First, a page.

A friend once told me the story about the king cake baby...very interesting. I love the texture of this cake. Thanks for posting all of the info.
    Was this review helpful? Yes Flag
    " It was excellent "
    gagagrits ate it and said...
    Thanks for the history lesson....:)
    Was this review helpful? Yes Flag
    " It was excellent "
    debbie919 ate it and said...
    Thanks, Deb...I never knew too much about King Cakes, and really enjoyed reading this! Very interesting and informative...=)
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  • dmajor 5 years ago
    Taken from WWL's website: To many Carnival purists, it is near sacrilege to eat a slice before Twelfth Night, the feast of the Epiphany, also known as King’s Day – January 6. On that date Christians commemorate the visit of the three wise men, or Magi, to Jesus’ manger in Bethlehem. The king cake originated in Europe as part of the religious celebration. Borrowing a Spanish custom (which some say 16th century France adopted as well), the Creoles served the cake at balls held on the sixth. Inside was tucked a small object, usually a ring, a bean or later a pecan. The person who got the lucky slice became king or queen of the ball, and chose someone from the crowd as their partner. The two would reign as monarchs of the party, and would be responsible for hosting the next ball. Sound familiar? The custom has changed over the years, but the premise is the same.

    King cakes (now most often topped with purple, green and gold sugar to represent the colors of Carnival) have become common sights in the workplace, at schools, parties – really anywhere 3 or more people are gathered this time of year. The beans, rings, porcelain dolls or pecans inside them were replaced by plastic baby dolls after World War II. The credit for that idea goes to the late, lamented McKenzie’s Pastry Shoppes. Some say the baby was to represent the Christ child. Another story has a more practical explanation. McKenzie’s owner got a good deal on some of the little pink dolls, found out they wouldn’t melt if baked in a cake, and thought they worked better than porcelain dolls, beans or pecans. Before long, most of the bakeries in town were using them. And the babies became a Carnival symbol themselves.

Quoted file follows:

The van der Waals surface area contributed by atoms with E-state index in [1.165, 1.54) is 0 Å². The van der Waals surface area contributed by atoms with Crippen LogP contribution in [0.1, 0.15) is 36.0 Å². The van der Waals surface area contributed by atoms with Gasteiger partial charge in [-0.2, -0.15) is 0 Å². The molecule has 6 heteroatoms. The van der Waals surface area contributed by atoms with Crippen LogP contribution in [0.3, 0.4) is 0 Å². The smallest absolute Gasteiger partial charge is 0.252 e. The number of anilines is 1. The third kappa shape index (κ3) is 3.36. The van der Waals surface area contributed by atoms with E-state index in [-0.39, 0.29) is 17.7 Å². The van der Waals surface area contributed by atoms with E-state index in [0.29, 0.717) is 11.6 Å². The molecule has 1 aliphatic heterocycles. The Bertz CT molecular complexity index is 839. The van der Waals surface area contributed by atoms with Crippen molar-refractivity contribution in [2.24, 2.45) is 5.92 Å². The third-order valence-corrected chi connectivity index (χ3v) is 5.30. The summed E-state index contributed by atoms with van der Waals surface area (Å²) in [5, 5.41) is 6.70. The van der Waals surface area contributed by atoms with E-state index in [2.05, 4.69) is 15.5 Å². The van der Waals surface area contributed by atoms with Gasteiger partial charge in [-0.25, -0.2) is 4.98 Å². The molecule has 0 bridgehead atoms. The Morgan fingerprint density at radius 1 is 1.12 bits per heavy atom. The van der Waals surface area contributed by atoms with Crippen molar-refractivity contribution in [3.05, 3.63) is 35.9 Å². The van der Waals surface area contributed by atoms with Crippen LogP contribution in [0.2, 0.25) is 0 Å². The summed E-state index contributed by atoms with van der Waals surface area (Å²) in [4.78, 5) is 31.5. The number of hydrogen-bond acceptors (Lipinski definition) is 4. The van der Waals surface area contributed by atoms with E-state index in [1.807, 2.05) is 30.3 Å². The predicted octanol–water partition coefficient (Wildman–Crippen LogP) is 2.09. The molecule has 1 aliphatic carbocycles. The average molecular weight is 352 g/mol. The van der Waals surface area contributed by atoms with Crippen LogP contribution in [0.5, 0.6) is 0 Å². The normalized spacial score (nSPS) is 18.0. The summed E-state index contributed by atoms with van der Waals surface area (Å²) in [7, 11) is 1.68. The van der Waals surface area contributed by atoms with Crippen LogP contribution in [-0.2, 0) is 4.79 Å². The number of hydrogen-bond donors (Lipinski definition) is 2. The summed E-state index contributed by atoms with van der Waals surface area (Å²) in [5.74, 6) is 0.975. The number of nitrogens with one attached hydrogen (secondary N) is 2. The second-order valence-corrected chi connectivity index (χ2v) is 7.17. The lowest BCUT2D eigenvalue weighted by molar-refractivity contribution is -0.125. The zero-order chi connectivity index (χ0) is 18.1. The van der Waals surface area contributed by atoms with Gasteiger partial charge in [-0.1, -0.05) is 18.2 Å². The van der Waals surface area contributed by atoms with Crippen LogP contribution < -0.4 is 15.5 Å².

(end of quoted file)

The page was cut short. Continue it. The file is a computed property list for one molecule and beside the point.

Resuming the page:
If you ever ate a slice of McKenzie’s king cake, you probably remember it as somewhat dry slab of dough, simply topped with sugar. Icing came later, followed by all kinds of toppings and filling. Bakers’ creativity ran wild, and now you can get a king cake stuffed with nearly anything imaginable. You can also have it shipped worldwide, and ordering one is easier than ever, thanks to the internet.

    Two Carnival organizations use the king cake to crown their royalty. The high society ball of the Twelfth Night Revelers includes the custom of hiding a gold bean inside a wooden version of a cake. Though the recipient is selected beforehand, the choice remains a mystery, since the queen does not know until she’s handed a “slice.”

    Members of another group, the Phunny Phorty Phellows, enjoy king cakes on board the streetcar January 6, as they take to the streets to proclaim the arrival of the Carnival season. The man who selects the piece with the baby inside is proclaimed “the Boss.” The woman who does the same, is his queen.

    Everything old is new again in the world of king cakes. In recent years, French bakeries in the area have begun selling cakes like the ones made in France: made from a brioche dough and containing an almond paste filling. It looks different but tastes wonderful.

    Whatever the recipe, king cakes are a delicious piece of the past, and ever present sign of the season. Just remember the cardinal Carnival rule: you get the baby, you buy the next cake!
    Was this review helpful? Yes Flag